homoplastic


Also found in: Dictionary, Encyclopedia, Wikipedia.

homoplastic

 [ho″mo-plas´tik]
1. pertaining to homoplasty.
3. denoting organs or parts, as the wings of birds and insects, that resemble one another in structure and function but not in origin or development.
Miller-Keane Encyclopedia and Dictionary of Medicine, Nursing, and Allied Health, Seventh Edition. © 2003 by Saunders, an imprint of Elsevier, Inc. All rights reserved.

ho·mo·plas·tic

(hō'mō-plas'tik),
Similar in form and structure, but not in origin.
[homo- + G. plastos, formed]
Farlex Partner Medical Dictionary © Farlex 2012

homoplastic

(hō′mə-plăs′tĭk, hŏm′ə-)
adj.
1. Of, relating to, or exhibiting homoplasy.
2. Of, relating to, or derived from a different individual of the same species: a homoplastic graft.

ho′mo·plas′ti·cal·ly adv.
The American Heritage® Medical Dictionary Copyright © 2007, 2004 by Houghton Mifflin Company. Published by Houghton Mifflin Company. All rights reserved.

ho·mo·plas·tic

(hō'mō-plas'tik)
Similar in form and structure, but not in origin.
[homo- + G. plastos, formed]
Medical Dictionary for the Health Professions and Nursing © Farlex 2012

ho·mo·plas·tic

(hō'mō-plas'tik)
Similar in form and structure, but not in origin.
[homo- + G. plastos, formed]
Medical Dictionary for the Dental Professions © Farlex 2012
References in periodicals archive ?
The mesosternum flat ([15.sup.2]) is also a homoplastic character that allows the recognition of the members of this clade (see Table 2); however, it is ambiguous concerning the optimization in the cladogram.
That distinct pattern of geographical distribution is important because, according to Sass & Specht (2010), the apparently homoplastic morphological characters used to assign species to genera or subgenera may be useful taxonomically when geography is also taken into account.
Dietrich and Deitz (1993) listed as synapomorphies for Cicadellidae: the mesonotum exposed posteriorly, the labium not reaching the metathoracic coxae, m-cul crossvein present, metatibia with distinct long setae, tarsomere I of hind leg without cucullate setae, stemum IX and subgenital plate not fused, and abdominal tergum with divided acanthae; all of which are homoplastic characters in their analysis.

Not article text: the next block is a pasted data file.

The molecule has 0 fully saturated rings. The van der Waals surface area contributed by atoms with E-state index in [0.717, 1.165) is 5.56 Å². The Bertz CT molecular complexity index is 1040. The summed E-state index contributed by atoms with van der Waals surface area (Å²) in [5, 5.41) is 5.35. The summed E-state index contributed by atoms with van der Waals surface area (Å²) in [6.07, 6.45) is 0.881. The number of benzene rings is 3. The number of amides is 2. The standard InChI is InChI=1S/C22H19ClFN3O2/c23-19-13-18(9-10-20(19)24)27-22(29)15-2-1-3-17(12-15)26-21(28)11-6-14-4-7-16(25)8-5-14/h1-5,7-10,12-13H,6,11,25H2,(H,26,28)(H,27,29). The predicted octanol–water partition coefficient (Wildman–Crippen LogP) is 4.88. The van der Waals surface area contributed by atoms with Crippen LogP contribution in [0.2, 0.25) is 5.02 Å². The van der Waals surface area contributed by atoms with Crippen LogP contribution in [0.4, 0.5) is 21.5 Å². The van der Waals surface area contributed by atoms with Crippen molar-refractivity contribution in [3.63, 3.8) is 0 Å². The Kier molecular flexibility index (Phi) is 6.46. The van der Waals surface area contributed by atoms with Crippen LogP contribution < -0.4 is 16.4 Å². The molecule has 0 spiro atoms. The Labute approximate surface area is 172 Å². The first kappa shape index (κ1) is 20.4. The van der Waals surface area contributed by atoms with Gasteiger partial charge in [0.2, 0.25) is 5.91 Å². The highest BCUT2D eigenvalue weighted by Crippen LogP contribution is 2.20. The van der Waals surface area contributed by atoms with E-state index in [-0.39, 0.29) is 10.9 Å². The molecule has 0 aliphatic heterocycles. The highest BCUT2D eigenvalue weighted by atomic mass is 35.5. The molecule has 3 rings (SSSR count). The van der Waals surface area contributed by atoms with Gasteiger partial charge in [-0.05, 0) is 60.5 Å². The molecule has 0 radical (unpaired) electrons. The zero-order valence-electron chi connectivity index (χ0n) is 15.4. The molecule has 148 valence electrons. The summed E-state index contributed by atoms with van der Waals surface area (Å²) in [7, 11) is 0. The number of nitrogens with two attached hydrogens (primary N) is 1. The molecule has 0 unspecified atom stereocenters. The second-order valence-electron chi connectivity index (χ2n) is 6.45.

For example, because the monocots represent an ancient group, there is certainly homoplastic noise in the sequence data due to nucleotide base reversals.
The plastic resins market (the homoplastic) was originally estimated to be in the vicinity of 300 thousand M.T.
In terms of percentage of homoplastic characters, the amount of homoplasy in the behavioral characters is typical for phylogenetic datasets (Sanderson and Donoghue 1989; de Queiroz and Wimberger 1993).
In addition, certain homoplastic stem and leaf characters also provide informational value to the taxonomy of the subtribe, to delimit the main lineages of Lychnophorinae if used in combination.
Even for groups for which there is a good fossil record, the characters that are preserved may be homoplastic, or difficult to assess in terms of homology, leading to potential difficulties in accurate fossil placement.
First, the basal Early Cretaceous tyrannosauroid Eotyrannus also possesses a maxillary fenestra obscured by the lateral lamina (IWCMS 1997.550), rendering this character homoplastic. Second, Sinotyrannus possesses several unique features shared with basal tyrannosauroids such as Guanlong and Proceratosaurus, including an enlarged external naris, midline nasal crest, an anterior ramus of the maxilla, and a sharp and deep neurovascular groove on the dentary (Xu et al., 2006; Rauhut et al., 2010).
Because previous genotyping data have demonstrated that homoplastic SNP mutations are virtually nonexistent in F.